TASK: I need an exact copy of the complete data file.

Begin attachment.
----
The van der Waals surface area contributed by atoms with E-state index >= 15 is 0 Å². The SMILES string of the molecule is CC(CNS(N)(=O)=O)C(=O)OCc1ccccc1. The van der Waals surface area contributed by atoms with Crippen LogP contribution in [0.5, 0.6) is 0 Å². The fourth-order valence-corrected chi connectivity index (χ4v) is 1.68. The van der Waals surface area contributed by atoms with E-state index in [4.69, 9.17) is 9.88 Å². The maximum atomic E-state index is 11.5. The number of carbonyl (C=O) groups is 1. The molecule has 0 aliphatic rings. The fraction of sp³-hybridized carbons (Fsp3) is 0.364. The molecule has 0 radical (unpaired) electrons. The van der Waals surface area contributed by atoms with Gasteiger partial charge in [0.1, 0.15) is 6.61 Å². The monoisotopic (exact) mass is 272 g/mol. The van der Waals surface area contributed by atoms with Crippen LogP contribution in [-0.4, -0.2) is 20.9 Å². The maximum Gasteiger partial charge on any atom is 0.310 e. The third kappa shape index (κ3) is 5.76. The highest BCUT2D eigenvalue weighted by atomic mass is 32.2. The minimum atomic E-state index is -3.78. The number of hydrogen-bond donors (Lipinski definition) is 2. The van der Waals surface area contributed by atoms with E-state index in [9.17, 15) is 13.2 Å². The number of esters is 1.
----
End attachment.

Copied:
The van der Waals surface area contributed by atoms with E-state index >= 15 is 0 Å². The SMILES string of the molecule is CC(CNS(N)(=O)=O)C(=O)OCc1ccccc1. The van der Waals surface area contributed by atoms with Crippen LogP contribution in [0.5, 0.6) is 0 Å². The fourth-order valence-corrected chi connectivity index (χ4v) is 1.68. The van der Waals surface area contributed by atoms with E-state index in [4.69, 9.17) is 9.88 Å². The maximum atomic E-state index is 11.5. The number of carbonyl (C=O) groups is 1. The molecule has 0 aliphatic rings. The fraction of sp³-hybridized carbons (Fsp3) is 0.364. The molecule has 0 radical (unpaired) electrons. The van der Waals surface area contributed by atoms with Gasteiger partial charge in [0.1, 0.15) is 6.61 Å². The monoisotopic (exact) mass is 272 g/mol. The van der Waals surface area contributed by atoms with Crippen LogP contribution in [-0.4, -0.2) is 20.9 Å². The maximum Gasteiger partial charge on any atom is 0.310 e. The third kappa shape index (κ3) is 5.76. The highest BCUT2D eigenvalue weighted by atomic mass is 32.2. The minimum atomic E-state index is -3.78. The number of hydrogen-bond donors (Lipinski definition) is 2. The van der Waals surface area contributed by atoms with E-state index in [9.17, 15) is 13.2 Å². The number of esters is 1.